The Cloud is Here (and Not Going Anywhere)
Lately, there have appeared many articles on the Internet about how the cloud is now approaching maturity, and definitely here to stay, so I thought we should have a look at the evidence and what it actually means.
This State of the Cloud 2011 Global Survey shows us some essential numbers:
- Three-fourths of organizations are at least discussing cloud adoption.
- In fact more than half are in trials, implementing or have already implemented the cloud.
If we are looking at predictions for the future, the figures are overwhelming. This white paper from CISCO, Global Cloud Index, shows, among other amazing things, that global cloud traffic will increase 12 times by 2015. Another study from IDC says that “[In 2012,] 80% of new commercial enterprise apps will be deployed on cloud platforms”.
What I believe proves how widespread cloud computing services are is a Microsoft survey from Canada, which found that 19 per cent of those who indicated they are not currently using cloud services were in fact leveraging cloud computing solutions and services like Microsoft Web Apps, Microsoft Office 365 and Windows Azure. I think this shows the popularity of the services but also the necessity for the industry to better educate the market.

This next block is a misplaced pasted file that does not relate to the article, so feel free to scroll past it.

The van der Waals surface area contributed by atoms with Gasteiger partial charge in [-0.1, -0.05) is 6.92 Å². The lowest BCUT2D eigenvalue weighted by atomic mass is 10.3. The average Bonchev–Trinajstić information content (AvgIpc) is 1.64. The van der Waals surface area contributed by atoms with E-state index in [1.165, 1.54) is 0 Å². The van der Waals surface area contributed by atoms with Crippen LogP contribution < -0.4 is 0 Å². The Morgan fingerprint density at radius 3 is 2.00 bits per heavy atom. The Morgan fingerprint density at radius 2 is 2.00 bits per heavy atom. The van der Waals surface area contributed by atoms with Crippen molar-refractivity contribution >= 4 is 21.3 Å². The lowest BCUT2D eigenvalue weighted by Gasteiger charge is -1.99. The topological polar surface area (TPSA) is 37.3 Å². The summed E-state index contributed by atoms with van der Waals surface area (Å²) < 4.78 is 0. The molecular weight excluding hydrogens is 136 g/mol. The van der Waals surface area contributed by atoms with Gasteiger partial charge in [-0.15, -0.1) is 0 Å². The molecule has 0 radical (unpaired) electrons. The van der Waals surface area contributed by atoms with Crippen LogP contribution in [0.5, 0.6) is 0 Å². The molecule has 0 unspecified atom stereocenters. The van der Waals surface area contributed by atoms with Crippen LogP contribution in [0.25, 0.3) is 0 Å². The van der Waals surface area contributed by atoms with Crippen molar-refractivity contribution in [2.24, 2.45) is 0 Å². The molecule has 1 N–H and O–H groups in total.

And this is something the cloud computing industry has to do for it to reach maturity. The numbers are there to prove that cloud computing services are both popular and necessary, but a few things must still be settled. Beside a need to educate, there are, of course, the usual suspects: security, availability, reliability, lack of (or too many) standards, fear, complexity, and I have talked about these issues in my article 5 Challenges in the Journey to the Cloud.
There are clearly challenges for cloud computing in the process of maturing, but growing pains are only natural and all that matters is how these challenges are overcome. From various surveys I cited at the beginning of the article it is clear that although cloud computing is becoming mainstream, organizations still have issues that have to be addressed before fully embracing the cloud.
Some of these issues are internal, like the need to reorganize IT departments to integrate cloud services and retrain or hire new people. But most of the issues are for the cloud computing industry to solve, and the process has started in 2011 and will continue in 2012.
Of course, with the new level of maturity the cloud computing industry will face different challenges, like increased competition between providers and battles over market share, but this is a story for another day.
By Rick Blaisdell